She spent her first year as a music teacher in Hot Springs, then spent the rest of her career in education in Searcy.
“The first year I came back [to Searcy], they only had one music teacher in this whole system, and that’s the job I took,” Bell said. “I knew right away that elementary was my calling. After the second year I was there, [the Searcy School District] hired a high school and junior high teacher; then I was able to just concentrate on elementary.”
When she was the only music teacher, Bell had to travel all over the district to teach kindergarten through 12th grade.
“That first year [at Searcy], I would teach choir at the high school, and then I would go teach choir at the junior high. Then I went to another school and taught fourth through sixth grades. They started adding teachers after that,” she said.
She spent most of her time teaching music at Sidney Deener Elementary School in Searcy. Music brought joy to the children she got to teach each day, Bell said.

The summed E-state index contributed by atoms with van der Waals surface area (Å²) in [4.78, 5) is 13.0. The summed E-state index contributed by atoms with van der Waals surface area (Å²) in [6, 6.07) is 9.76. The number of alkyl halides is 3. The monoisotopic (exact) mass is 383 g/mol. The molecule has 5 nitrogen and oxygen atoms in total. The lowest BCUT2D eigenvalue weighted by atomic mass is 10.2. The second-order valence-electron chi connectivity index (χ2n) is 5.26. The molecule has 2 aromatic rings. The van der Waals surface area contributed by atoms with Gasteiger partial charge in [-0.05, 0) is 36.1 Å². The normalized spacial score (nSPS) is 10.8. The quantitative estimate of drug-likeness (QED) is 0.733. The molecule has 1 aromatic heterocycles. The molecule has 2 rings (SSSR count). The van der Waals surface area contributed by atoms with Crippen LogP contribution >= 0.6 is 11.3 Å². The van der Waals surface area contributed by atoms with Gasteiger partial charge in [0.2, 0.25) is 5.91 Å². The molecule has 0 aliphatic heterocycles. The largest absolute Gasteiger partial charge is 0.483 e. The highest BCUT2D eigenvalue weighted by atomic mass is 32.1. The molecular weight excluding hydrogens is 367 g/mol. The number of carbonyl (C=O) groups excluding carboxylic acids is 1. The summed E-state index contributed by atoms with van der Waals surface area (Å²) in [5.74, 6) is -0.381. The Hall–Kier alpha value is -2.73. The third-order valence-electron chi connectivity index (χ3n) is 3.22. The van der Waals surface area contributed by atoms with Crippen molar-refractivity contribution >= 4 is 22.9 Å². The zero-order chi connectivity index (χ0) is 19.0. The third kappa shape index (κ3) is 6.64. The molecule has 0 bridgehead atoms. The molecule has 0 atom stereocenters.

“The most important thing to me was to find boys and girls that maybe didn’t excel as well in basic academics, but that joy of seeing themselves perform and accomplish something — that was probably the most important to me,” she said.
“I always thought that you could teach your subject matter, but first of all, [you had to remember] you were teaching children.”
When Bell’s husband had a serious heart attack in 1984, a past interest of hers found its way back into her life. She took seven years out of her teaching career to do some part-time work and get a degree in licensed practical nursing.
“I went into nursing to see if I could help my husband in any way that I needed to, but most of it was because I was interested in it,” Bell said.
Her son was in the fourth grade at the time, and he ended up helping her study for her tests in nursing school.
“He would sit with me at night and ask me questions for my tests,” she said. “I had been out of school for so long, and it was a completely different field.”
Though it didn’t take her seven years to complete her LPN degree, Bell said, she took time to teach private piano lessons and work as her church’s music secretary while she wasn’t teaching at Sidney Deener Elementary School.